In a gem of a chapter on slavery, Revolutionaries explains how inescapable was the clash between the ideals of the American Revolution and the practice of chattel slavery. Rakove focuses on the emancipatory schemes of South Carolina merchant-cum-planter Henry Laurens and his dashing, idealistic, and rather rakish son Jack. By 1776 the elder Laurens embraced the cause of gradual emancipation. But it was his son Jack who, when the British invaded the Deep South in 1778, took the radical step of proposing emancipation for slaves who would serve in the military. Most readers are probably unaware of this scheme, or of the fact that it was embraced on two separate occasions by both General Washington and the Confederation Congress. Its rejection by the Georgia and South Carolina legislatures, despite the desperate need for manpower, marked the tragic limits of revolutionary idealism and saddled the new republic with its greatest burden and the greatest stain on its character. With a chapter detailing Benjamin Franklin's, John Jay's, and John Adams's exploits as diplomats advancing America's interests abroad, Rakove brings the story of America's struggle for independence to a close. Rarely has the tale been told with as much verve and good sense.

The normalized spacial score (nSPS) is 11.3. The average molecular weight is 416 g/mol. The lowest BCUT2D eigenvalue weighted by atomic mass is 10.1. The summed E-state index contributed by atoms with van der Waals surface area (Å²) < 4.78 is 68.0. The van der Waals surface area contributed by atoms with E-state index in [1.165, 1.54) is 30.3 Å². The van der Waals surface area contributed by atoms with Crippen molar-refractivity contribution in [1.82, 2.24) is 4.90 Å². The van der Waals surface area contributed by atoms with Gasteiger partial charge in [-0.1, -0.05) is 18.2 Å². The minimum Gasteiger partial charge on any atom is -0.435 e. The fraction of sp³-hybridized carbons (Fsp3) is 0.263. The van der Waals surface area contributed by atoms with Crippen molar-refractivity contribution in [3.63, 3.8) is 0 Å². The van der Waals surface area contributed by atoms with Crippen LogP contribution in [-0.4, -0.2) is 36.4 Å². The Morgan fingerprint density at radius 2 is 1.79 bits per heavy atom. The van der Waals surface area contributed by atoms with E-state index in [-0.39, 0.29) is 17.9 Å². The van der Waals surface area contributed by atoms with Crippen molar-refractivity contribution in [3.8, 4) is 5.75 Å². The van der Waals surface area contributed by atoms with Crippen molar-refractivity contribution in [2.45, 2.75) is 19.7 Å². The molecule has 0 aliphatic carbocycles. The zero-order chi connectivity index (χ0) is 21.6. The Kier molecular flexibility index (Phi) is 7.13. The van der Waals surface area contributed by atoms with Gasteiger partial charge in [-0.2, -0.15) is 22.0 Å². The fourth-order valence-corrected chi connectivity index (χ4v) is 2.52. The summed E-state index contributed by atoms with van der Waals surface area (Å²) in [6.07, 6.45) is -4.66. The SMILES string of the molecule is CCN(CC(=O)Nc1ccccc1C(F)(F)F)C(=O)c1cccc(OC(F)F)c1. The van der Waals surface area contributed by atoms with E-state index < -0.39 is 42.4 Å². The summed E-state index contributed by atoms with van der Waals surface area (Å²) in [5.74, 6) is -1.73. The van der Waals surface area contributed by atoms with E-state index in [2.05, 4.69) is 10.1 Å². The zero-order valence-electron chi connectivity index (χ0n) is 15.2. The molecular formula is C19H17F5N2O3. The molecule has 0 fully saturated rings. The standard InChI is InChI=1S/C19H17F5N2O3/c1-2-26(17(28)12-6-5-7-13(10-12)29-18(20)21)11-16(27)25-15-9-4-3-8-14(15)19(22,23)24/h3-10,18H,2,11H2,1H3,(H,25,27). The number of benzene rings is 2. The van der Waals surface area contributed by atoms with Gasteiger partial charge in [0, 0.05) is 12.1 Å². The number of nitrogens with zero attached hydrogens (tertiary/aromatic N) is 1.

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Unfortunately, the same cannot be said of the book's final section, tracing the legacies of the revolution in the careers of Thomas Jefferson, James Madison, and Alexander Hamilton. These chapters are filled with valuable information and thoughtful insights—the analysis of Madison is everything one would expect from one of the nation's leading Madison scholars. But the treatment of Jefferson is another matter. All too often Rakove pulls his punches, sometimes portraying the Sage of Monticello more favorably than he deserves.
Two examples give the sense of this subtle bias. First, there is the question of Jefferson's rather dim view of the federal convention and the Constitution it produced. To his credit, Rakove acknowledges the Virginian's reservations, attributing them to his absence from the American scene (he was in Paris as our emissary). "Had Jefferson been at home," Rakove writes, "he would have been less cavalier" about the crisis of the Confederation. Perhaps. But it is worth noting that he never accepted the document as binding "We the People"; to the end, he insisted it was a mere compact between the states. It was this understanding that underlay not only his defense of states' rights but his doctrine of nullification. The reader deserves to know this vital, troubling element of Jefferson's "strict construction" of the federal Constitution.